Super-storm Sandy wasn’t a Republican or Democratic storm, says Governor Chris Christie, and that’s why rebuilding and recovery efforts should not be partisan. Emerging from a closed-door meeting in his outer office at the State House this afternoon, the Governor says he has gotten a bi-partisan commitment from State Senate President Steve Sweeney, Assembly Speaker Sheila Oliver and Republican leaders, State Senator Tom Kean and Assemblyman Jon Bramnick.

Democratic President Barack Obama and Republican Governor Chris Christie praised each other during Sandy cleanup efforts. (Governor's Office/Tim Larsen)

Christie says the leaders have agreed to keep Sandy recovery, “out of the political realm.” As far as just how devastating Sandy was, the Governor says, “We’ll come out by the end of this week with both projections in terms of what impact if any this (Sandy) will have on revenues, positive, negative or neutral. We’ll also talk about what we think the losses have been, the damages have been in this storm and we should be able to come out with that by Friday from what I’m being told by the (State) Treasurer.”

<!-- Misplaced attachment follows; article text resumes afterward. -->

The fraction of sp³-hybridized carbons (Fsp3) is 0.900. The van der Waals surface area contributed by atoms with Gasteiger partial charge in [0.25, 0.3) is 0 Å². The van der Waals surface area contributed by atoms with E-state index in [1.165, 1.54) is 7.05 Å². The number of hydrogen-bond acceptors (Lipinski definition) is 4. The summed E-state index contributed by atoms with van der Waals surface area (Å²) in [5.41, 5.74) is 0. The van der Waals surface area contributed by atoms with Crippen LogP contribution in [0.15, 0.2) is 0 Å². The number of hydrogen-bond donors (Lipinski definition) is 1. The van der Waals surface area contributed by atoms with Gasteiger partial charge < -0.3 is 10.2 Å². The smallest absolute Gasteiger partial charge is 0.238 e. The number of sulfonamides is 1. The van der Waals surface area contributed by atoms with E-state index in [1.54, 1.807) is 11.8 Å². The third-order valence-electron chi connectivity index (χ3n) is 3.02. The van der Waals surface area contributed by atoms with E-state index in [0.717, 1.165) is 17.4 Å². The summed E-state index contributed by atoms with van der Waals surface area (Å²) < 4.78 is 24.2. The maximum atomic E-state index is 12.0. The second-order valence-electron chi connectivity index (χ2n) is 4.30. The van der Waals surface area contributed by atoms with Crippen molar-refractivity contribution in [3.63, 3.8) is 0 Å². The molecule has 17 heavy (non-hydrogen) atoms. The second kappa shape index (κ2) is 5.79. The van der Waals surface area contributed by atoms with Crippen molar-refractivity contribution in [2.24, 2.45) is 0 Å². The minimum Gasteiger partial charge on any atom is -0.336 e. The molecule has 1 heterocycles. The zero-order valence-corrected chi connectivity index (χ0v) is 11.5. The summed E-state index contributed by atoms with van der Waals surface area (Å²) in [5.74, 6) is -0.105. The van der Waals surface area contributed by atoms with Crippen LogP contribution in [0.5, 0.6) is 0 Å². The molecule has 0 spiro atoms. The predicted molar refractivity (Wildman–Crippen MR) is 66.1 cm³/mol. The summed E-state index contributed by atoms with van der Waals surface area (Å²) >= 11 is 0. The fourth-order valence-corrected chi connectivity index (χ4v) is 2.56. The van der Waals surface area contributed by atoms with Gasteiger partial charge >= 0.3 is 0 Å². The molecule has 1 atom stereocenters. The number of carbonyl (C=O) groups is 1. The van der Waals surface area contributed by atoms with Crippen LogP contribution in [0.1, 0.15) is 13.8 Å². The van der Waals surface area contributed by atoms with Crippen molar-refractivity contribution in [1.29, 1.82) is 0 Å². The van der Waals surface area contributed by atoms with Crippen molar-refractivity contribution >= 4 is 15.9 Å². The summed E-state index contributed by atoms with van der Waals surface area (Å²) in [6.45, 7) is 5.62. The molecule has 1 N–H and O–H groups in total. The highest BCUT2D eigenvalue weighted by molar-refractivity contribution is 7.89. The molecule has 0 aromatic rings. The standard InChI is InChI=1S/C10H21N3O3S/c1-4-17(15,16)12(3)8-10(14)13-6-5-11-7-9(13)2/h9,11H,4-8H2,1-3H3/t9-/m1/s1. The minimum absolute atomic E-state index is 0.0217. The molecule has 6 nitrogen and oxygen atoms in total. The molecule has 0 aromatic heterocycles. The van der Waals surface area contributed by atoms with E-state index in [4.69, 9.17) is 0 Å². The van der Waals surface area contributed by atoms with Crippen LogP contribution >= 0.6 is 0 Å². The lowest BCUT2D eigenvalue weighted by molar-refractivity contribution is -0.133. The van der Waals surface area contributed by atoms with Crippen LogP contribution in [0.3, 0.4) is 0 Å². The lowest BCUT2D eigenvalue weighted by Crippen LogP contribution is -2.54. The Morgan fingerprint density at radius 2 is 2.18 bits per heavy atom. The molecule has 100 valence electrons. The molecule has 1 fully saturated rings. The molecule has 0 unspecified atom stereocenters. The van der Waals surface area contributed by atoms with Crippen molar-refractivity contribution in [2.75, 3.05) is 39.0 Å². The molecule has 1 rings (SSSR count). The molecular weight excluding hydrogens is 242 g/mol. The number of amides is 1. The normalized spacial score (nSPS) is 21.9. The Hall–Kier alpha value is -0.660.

"The Assembly has always been committed to working together with everyone to ensure the storm recovery and rebuilding goes as smoothly and quickly as possible, with everyone on the same page, so it was nice to hear the Governor shares the same commitment,” says Oliver. “Assembly members continue to meet daily with constituents back in their districts to hear their concerns first-hand and resolve as many problems as they can, and we’ll continue to do that as we move forward with all parties on a thoughtful recovery plan."

With a preliminary damage assessment might also come a clearer picture of whether or not the state can afford a tax cut as Christie was demanding prior to Sandy. He says, “If I’m confronted with information which then makes it impossible to do what I want to do, I know how to do math. I’m a realist, but I’m not ready to make that admission yet. If it comes I will make it.”

Christie is also warning New Jerseyans in storm-damaged towns that their property taxes are likely to rise. One of the exemptions in the state's 2 percent tax cap law is for emergencies like super-storm Sandy.